Nowell: "It was such a pleasure to welcome Julia and Cathy to my research team. Together, we conducted a scoping review to explore existing literature related to the use of grand challenges in higher education. Our objective was to assess the effects of incorporating grand challenges in higher education curricula and to understand effective teaching strategies for carrying out grand challenges work. The findings of our review have been submitted for publication and will guide the use of grand challenges in nursing education. Having bright and enthusiastic undergraduate student nurses on the team helped bring a new and important lens to the topic."

Emma Watts

Emma Watts, third-year nursing student at UCalgary

Student: Emma Watts (third year)
Supervisor: Dr. Sandra Reilly

Emma: "I worked on a collaborative project with UCalgary Nursing and the Calgary Sexual and Reproductive Health unit at Alberta Health Services called “Supporting Youth with Intellectual Disabilities (ID) to Develop Healthy Relationships and Sexuality through Innovative Technology.”

Together with sexual and reproductive health specialists, I helped create educational videos and then designed, conducted and evaluated survey research to ensure that the videos met the collective needs of the target population. 

Practically speaking, I built skills in the areas of data entry, video software and survey creation, but I feel I gained much more than practical skills. When I began the project I knew fairly little about both the topic and population. This soon changed. Quickly, I built an appreciation and awareness of the importance of sexual health and relationships for youth with ID. Much too often, societal biases dismiss their needs in this regard.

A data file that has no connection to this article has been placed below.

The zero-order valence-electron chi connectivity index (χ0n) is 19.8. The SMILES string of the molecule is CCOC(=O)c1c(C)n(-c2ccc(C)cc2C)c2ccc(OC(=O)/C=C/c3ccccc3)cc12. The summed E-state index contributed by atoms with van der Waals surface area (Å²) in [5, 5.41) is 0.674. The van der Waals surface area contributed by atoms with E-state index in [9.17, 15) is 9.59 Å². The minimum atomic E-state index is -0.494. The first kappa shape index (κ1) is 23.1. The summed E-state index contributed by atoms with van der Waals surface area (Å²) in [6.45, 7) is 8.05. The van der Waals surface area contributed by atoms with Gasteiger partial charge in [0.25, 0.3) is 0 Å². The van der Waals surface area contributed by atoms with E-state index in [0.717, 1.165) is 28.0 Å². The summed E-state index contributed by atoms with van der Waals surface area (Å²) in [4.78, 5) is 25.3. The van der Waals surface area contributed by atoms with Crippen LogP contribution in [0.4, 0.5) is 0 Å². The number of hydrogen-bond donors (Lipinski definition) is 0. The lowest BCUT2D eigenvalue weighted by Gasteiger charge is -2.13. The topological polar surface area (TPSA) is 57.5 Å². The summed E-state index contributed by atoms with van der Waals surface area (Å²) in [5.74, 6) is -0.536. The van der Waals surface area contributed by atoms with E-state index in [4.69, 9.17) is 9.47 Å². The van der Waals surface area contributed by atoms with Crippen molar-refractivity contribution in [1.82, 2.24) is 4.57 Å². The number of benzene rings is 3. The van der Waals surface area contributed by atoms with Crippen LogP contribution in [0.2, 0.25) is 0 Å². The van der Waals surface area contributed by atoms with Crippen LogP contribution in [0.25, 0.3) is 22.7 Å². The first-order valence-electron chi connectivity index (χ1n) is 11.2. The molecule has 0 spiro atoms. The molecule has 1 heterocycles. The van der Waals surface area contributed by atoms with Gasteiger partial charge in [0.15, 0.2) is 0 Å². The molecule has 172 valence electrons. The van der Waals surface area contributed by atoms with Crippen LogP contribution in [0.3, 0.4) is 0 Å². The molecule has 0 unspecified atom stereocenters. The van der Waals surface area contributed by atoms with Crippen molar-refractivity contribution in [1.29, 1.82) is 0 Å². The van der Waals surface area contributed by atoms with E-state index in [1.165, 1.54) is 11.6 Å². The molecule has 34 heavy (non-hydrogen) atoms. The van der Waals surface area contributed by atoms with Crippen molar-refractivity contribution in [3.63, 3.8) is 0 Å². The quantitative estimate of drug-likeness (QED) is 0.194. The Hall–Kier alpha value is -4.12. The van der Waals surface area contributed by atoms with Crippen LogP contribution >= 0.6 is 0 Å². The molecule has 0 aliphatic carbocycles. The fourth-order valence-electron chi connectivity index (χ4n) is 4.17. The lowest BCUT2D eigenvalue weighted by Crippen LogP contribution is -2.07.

My research experience has allowed me to see firsthand the role that nurses play in actively creating social environments in which people of all diverse intellectual abilities can reach their full potential. As I reflect back on my research experience, I believe I will take away numerous practical research skills, but also a greater understanding and appreciation of how nurses can promote the human flourishing of those marginalized by society."

Reilly: "In 1997, the World Association for Sexual Health issued the Declaration of Sexual Rights. Two of the 14 rights delineated the human right to accurate and understandable information as well as comprehensive sexual health education. However, these rights do not generally extend to youth with ID. By withholding comprehensive sexual health education, society places youth with ID at a disadvantage when making decisions, developing relational skills, forming relationships, recognizing boundaries and using social media safely.